Last Friday’s global ransomware attack was a major wake-up call for governments, companies, and consumers alike. The WannaCry ransomware attack spread to over 150 countries, affecting critical infrastructure in hospitals, banks, transportation, manufacturing, telecommunications, and police departments. While the damage runs deep, we can take from this equally deep lessons on how to prevent such attacks from occurring in the future.
What is WannaCry and why is it so bad?
A form of crypto-ransomware, the WannaCry malware encrypts a user’s data and asks for a ransom (in bitcoins) in order to decrypt the data. The WannaCry ransomware is particularly dangerous because of its worm-spreading functionality. It exploits a known Windows SMB vulnerability to propagate across vulnerable systems in a network (Server Message Block is a Microsoft Windows network file sharing protocol). As seen in this recent attack, this worm-spreading functionality caused global damage and led to huge losses in money, time, and credibility for companies and governments alike.
Is the fight over?
Not at all – new variations of the WannaCry ransomware have been discovered since last Friday. But while attacks from this ransomware family have been slowed by efforts from security researchers and firms, it’s clear that the true battle lies in overhauling our private and public security practices to not only mitigate but also prevent wide-reaching attacks like this.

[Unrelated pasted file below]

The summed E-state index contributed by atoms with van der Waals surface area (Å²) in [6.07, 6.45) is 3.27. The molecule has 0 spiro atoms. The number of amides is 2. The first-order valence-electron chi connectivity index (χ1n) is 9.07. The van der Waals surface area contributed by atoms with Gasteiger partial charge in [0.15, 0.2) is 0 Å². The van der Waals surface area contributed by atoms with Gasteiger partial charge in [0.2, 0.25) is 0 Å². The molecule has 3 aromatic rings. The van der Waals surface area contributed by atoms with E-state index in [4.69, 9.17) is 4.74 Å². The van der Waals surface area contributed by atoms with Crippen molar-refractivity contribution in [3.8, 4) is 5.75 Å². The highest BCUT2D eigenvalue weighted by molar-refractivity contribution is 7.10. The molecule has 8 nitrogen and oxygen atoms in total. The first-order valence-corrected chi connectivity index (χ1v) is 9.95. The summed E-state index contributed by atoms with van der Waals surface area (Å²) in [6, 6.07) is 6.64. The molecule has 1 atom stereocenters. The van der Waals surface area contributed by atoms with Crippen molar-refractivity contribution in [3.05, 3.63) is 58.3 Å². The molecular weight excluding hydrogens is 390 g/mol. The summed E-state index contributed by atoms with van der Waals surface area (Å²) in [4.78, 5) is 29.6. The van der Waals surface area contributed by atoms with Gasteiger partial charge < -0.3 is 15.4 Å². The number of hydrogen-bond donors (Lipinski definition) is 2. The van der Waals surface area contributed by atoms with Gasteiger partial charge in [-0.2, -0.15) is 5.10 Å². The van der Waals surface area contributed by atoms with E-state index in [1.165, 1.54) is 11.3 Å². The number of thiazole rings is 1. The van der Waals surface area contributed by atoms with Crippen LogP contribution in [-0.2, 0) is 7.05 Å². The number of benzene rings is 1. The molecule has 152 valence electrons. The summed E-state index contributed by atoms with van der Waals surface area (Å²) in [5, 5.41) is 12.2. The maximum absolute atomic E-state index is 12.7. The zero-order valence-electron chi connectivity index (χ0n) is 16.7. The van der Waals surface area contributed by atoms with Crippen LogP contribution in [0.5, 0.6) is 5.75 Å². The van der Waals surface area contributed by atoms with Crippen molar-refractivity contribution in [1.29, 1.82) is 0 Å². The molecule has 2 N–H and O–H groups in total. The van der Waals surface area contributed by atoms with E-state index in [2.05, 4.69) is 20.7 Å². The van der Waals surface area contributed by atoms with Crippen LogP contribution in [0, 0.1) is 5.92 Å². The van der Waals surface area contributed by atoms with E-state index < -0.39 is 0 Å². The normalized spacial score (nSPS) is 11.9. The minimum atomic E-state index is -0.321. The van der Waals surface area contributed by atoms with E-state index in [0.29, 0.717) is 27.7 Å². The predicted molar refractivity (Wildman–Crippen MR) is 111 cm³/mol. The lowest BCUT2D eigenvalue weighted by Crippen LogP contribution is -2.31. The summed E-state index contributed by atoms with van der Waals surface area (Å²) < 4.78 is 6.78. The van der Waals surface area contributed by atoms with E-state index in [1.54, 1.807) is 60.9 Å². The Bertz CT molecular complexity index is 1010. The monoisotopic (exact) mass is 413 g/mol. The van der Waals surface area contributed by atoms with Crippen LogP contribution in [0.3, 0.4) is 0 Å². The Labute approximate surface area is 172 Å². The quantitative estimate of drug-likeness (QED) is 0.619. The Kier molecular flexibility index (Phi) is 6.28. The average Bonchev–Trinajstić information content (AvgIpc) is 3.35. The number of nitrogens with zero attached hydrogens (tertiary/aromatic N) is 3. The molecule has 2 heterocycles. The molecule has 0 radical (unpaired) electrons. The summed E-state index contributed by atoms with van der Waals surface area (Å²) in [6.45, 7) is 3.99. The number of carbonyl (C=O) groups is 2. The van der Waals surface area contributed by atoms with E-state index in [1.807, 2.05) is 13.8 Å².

How can we prevent this from happening again?
Many companies have incident detection and response plans and also employ endpoint protection, but few have comprehensive security strategies that include proactive (and automated) practices. Being proactive means:
- continuously and consistently applying best security practices
- planning your operations and infrastructure to be secure by design (e.g. DevSecOps)
- ensuring that your IT infrastructure is regularly updated, backed up, and tested
- educating employees and users about best security practices and attack vectors
As companies transition to using more complex computing environments, we firmly believe that the best way to ensure a proactive security posture is through automated configuration management. You can easily deploy a proactive security posture by using security profiles containing concrete, actionable, and automated security controls. These security controls would include both an auto-check for the actual state of a configuration in the computing environment, as well as the auto-remediation that brings the configuration to the desired state. (We actually mean auto-remediation, not just a fix recommendation.)
How does automated configuration management specifically mitigate AND prevent ransomware attacks like WannaCry?
In a security profile, a control that would have prevented a WannaCry infection would include:
- A check that the Microsoft SMB server patch is applied
- If the patch is not applied, the option to auto-apply the patch, or if you choose not to auto-apply, a clear system log of which servers need the patch